Jeffrey A Riffell

Summary

Affiliation: University of Arizona
Country: USA

Publications

  1. ncbi request reprint Sex and flow: the consequences of fluid shear for sperm-egg interactions
    Jeffrey A Riffell
    Department of Ecology and Evolutionary Biology, University of California, Los Angeles, CA 90095 1606, USA
    J Exp Biol 210:3644-60. 2007
  2. pmc Neural correlates of behavior in the moth Manduca sexta in response to complex odors
    Jeffrey A Riffell
    Department of Neuroscience, University of Arizona, Tucson AZ 85721 0077, USA
    Proc Natl Acad Sci U S A 106:19219-26. 2009
  3. pmc Physical processes and real-time chemical measurement of the insect olfactory environment
    Jeffrey A Riffell
    ARL Division of Neurobiology, University of Arizona, Tucson, AZ 857210 0077, USA
    J Chem Ecol 34:837-53. 2008
  4. pmc Characterization and coding of behaviorally significant odor mixtures
    Jeffrey A Riffell
    University of Arizona, Tucson, 85721, USA
    Curr Biol 19:335-40. 2009
  5. pmc Sperm chemotaxis, fluid shear, and the evolution of sexual reproduction
    Richard K Zimmer
    Department of Ecology and Evolutionary Biology and Neurosciences Program and Brain Research Institute, University of California, Los Angeles, Los Angeles, CA 90095 1606, USA
    Proc Natl Acad Sci U S A 108:13200-5. 2011
  6. doi request reprint The neurobiology of insect olfaction: sensory processing in a comparative context
    JOSHUA P MARTIN
    Department of Neuroscience, College of Science, University of Arizona, 1040 East Fourth Street, Tucson, AZ 85721 0077, USA
    Prog Neurobiol 95:427-47. 2011
  7. pmc Contrast enhancement of stimulus intermittency in a primary olfactory network and its behavioral significance
    Hong Lei
    University of Arizona, Tucson, 85721 0077, USA
    J Biol 8:21. 2009
  8. doi request reprint Species-specific effects of herbivory on the oviposition behavior of the moth Manduca sexta
    Carolina E Reisenman
    Department of Neuroscience, University of Arizona, 1040 E Fourth St, Gould Simpson 611, Tucson, AZ 85721 0077, USA
    J Chem Ecol 39:76-89. 2013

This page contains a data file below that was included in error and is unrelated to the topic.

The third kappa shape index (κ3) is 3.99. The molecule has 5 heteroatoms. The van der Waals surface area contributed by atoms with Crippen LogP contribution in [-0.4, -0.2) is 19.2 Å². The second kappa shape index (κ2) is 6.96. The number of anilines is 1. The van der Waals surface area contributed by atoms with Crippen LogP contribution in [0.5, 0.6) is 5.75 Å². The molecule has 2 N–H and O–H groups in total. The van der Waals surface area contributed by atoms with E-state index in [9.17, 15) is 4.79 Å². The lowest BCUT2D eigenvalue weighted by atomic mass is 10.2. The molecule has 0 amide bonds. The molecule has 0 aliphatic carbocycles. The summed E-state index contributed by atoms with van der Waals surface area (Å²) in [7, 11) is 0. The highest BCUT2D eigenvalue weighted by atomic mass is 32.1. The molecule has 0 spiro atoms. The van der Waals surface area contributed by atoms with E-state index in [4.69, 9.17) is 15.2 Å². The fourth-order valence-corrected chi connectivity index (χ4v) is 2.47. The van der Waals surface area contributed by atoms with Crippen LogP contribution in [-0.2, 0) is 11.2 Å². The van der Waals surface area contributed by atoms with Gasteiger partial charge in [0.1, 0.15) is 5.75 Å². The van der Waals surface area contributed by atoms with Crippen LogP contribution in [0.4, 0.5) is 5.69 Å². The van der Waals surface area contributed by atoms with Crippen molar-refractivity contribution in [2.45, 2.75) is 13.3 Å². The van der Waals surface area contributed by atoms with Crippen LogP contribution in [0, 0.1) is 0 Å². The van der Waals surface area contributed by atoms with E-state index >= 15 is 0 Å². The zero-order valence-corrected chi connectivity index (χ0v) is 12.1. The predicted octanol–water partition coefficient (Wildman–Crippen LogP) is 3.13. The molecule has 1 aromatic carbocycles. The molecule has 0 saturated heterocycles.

9. pmc Behavioral consequences of innate preferences and olfactory learning in hawkmoth-flower interactions
    Jeffrey A Riffell
    Division of Neurobiology and Center for Insect Science, Arizona Research Laboratories, and Departments of Chemistry and Ecology and Evolutionary Biology, University of Arizona, Tucson, AZ 85721, USA
    Proc Natl Acad Sci U S A 105:3404-9. 2008
  10. pmc Antagonistic effects of floral scent in an insect-plant interaction
    Carolina E Reisenman
    Department of Neuroscience, College of Science, University of Arizona, 1040 East Fourth Street, Tucson, AZ 85721 0077, USA
    Proc Biol Sci 277:2371-9. 2010

Collaborators

Detail Information

Publications16

  1. ncbi request reprint Sex and flow: the consequences of fluid shear for sperm-egg interactions
    Jeffrey A Riffell
    Department of Ecology and Evolutionary Biology, University of California, Los Angeles, CA 90095 1606, USA
    J Exp Biol 210:3644-60. 2007
    ..The shears maximizing fertilization success in the lab typically characterized natural flow microenvironments of spawning red abalone. Gamete behavior thus emerges as a critical determinant of sexual reproduction in the turbulent sea...
  2. pmc Neural correlates of behavior in the moth Manduca sexta in response to complex odors
    Jeffrey A Riffell
    Department of Neuroscience, University of Arizona, Tucson AZ 85721 0077, USA
    Proc Natl Acad Sci U S A 106:19219-26. 2009
    ....
  3. pmc Physical processes and real-time chemical measurement of the insect olfactory environment
    Jeffrey A Riffell
    ARL Division of Neurobiology, University of Arizona, Tucson, AZ 857210 0077, USA
    J Chem Ecol 34:837-53. 2008
    ..Finally, we argue that coupling of these two research areas will foster increased understanding of the physicochemical environment and enable researchers to determine how olfactory environments shape insect behaviors and sensory systems...
  4. pmc Characterization and coding of behaviorally significant odor mixtures
    Jeffrey A Riffell
    University of Arizona, Tucson, 85721, USA
    Curr Biol 19:335-40. 2009
    ....
  5. pmc Sperm chemotaxis, fluid shear, and the evolution of sexual reproduction
    Richard K Zimmer
    Department of Ecology and Evolutionary Biology and Neurosciences Program and Brain Research Institute, University of California, Los Angeles, Los Angeles, CA 90095 1606, USA
    Proc Natl Acad Sci U S A 108:13200-5. 2011